Sunday, February 8, 2015

2015 Blue Spruce Award winner and more

Cinder, the first book in Marissa Meyer's Lunar Chronicles, won this year's Colorado Blue Spruce Young Adult Book Award.  This re-imagining of the Cinderella story set in a futuristic dystopian world introduces Cinder, a cyborg who is a gifted mechanic on a plague ridden planet which is under attack by  ruthless aliens led by Queen Levana.  When Cinder is called in to work on one of Prince Kai's droids, her life becomes intertwined with his, and she finds herself at the center of an intergalactic struggle and a forbidden romance. The sequel, Scarlet, a retelling of Little Red Riding Hood, introduces new characters, Scarlet and Wolf, to the tale and Cress, a retelling of Rapunzel, adds Cress and Thorn to the mix.  In January Fairest, a prequel that tells Queen Levana's story was released and the final book Winter will come out in November 2015.   If you haven't already enjoyed this series, you have some entertaining reading ahead.

The 2016 Blue Spruce nominees include three new fantasy series that I would highly recommend.  Falling Kingdoms by Morgan Rhodes paints a complex world where three kingdoms are vying for power, as Hawks known as Watchers survey the conflict from above. Snow Like Ashes by Sara Raasch introduces Primoria, a world where the kingdom of Spring has defeated Winter and enslaved all but eight of the surviving Winterians. Those eight are hoping to regain the slain Winterian Queen's magic locket and restore her son to the throne. In The Winner's Curse Marie Rutkoski crafts a world of aristocrats and slaves, where a general's daughter falls in love with a slave with royal heritage.

In Falling Kingdoms three kingdoms, Auranos, Paelsia and Limeros, are struggling for supremacy. A prophecy foretells the birth of a powerful sorceress, ancient legend tells of a ring that provides mastery over the Kindred, four elemental crystals that give their owners god-like power, and Hawks oversee the struggles, hoping to find the Kindred and reclaim power for themselves. Cleo, an Auranian princess who sister is dying, travels to a dangerous land looking for magic to cure her. Jonas, a Paelsian rebel who brother was killed by Cleo's fiance, leads the people's revolution in that land  and is looking for revenge.  Prince Magnus and his sister Lucia live in Limeros where people are plotting to overthrow Cleo's father, who temporarily is in control. War is on the horizon and these four young people are caught in the middle of it.  A quest to find the Kindred, as well as the sorceress who can control all the elements ensues.  As the book draws to a close there are many tantalizing questions left unanswered. Rebel Spring and Gathering Darkness, the next two books in the six book series are available.  Fans of complex fantasy series will want to read all six.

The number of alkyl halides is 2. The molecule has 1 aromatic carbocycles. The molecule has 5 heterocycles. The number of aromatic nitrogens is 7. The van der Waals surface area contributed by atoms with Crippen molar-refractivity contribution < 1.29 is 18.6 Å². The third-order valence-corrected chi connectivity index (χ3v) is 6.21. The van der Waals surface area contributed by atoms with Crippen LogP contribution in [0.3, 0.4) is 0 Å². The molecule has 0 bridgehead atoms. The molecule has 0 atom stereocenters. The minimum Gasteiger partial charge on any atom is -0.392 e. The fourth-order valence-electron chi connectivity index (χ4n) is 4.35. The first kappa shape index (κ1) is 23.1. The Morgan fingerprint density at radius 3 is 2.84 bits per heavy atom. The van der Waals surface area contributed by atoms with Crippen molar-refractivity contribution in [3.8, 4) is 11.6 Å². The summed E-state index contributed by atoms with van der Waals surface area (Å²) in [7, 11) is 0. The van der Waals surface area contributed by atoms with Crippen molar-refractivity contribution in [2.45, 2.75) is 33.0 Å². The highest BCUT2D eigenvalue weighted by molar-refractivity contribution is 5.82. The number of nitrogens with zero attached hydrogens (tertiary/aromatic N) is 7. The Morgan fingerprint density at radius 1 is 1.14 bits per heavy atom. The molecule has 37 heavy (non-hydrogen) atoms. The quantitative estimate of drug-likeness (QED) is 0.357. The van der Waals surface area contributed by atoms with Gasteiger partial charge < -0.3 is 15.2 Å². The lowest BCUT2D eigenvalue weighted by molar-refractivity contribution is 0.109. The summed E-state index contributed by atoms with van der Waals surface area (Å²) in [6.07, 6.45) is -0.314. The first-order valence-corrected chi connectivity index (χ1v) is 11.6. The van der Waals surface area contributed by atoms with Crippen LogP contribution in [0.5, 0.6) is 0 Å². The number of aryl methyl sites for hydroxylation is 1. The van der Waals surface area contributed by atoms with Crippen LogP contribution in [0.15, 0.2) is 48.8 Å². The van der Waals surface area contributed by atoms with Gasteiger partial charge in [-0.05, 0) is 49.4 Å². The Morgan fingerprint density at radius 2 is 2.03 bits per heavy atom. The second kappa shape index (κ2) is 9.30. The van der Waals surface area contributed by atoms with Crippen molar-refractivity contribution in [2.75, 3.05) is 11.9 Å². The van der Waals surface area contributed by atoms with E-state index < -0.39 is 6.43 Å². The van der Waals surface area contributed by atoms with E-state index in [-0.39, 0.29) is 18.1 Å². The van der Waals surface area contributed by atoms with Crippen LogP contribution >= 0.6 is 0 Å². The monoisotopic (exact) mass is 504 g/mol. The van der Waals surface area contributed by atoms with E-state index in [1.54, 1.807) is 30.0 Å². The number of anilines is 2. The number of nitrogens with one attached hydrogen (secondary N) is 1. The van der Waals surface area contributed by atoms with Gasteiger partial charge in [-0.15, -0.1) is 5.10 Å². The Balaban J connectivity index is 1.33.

Snow Like Ashes finds Meira, an orphan who is a Winterian warrior-in-training, in hiding with six other warriors and Prince Mather, the heir to the throne. Meira is in love with Mather, but is deemed unworthy to be his queen. Sixteen years prior to the opening of the book, King Angra of the kingdom of Spring defeated the kingdom of Winter, enslaved its people and stole the Royal Conduit, a locket used by Winter's female ruler to magically aid her country. Meira is able to reclaim half the locket from its hiding place (the other half is around King Angra's neck) but leads Spring scouts back to the Winterian camp. The refugees must flee to the kingdom of Cordell where Meira meets the delightful Prince Theron and discovers she has been betrothed to him in exchange for Cordell's help in killing King Angra.  There is a dramatic twist at the end that is both believable and unpredictable and will leave readers clamoring for the sequel Ice Like Fire which is due in 2015.

The Winner's Curse is the first book in the Winner's Trilogy. When Kestrel, the daughter of an Valorian general, buys Arin, a handsome Herrani slave, at an auction, she is not quite sure what motivated her to do so.  She soon finds that Arin is cultured, musically gifted, and involved in plotting a Herrani uprising. As they spend more and more time together, they cannot deny their mutual attraction. Tables turn when the Herranis take over the city and Kestrel becomes Arin's prisoner. She uses her skills as a military strategist and gambler in a risky plot to free herself and negotiate peace. The satisfying ending allows this book to be read as a stand alone; however, unfinished elements of the love story will entice readers to pick up The Winner's Crime which comes out in March 2015.

To read about the rest of the 2016 Blue Spruce nominees go to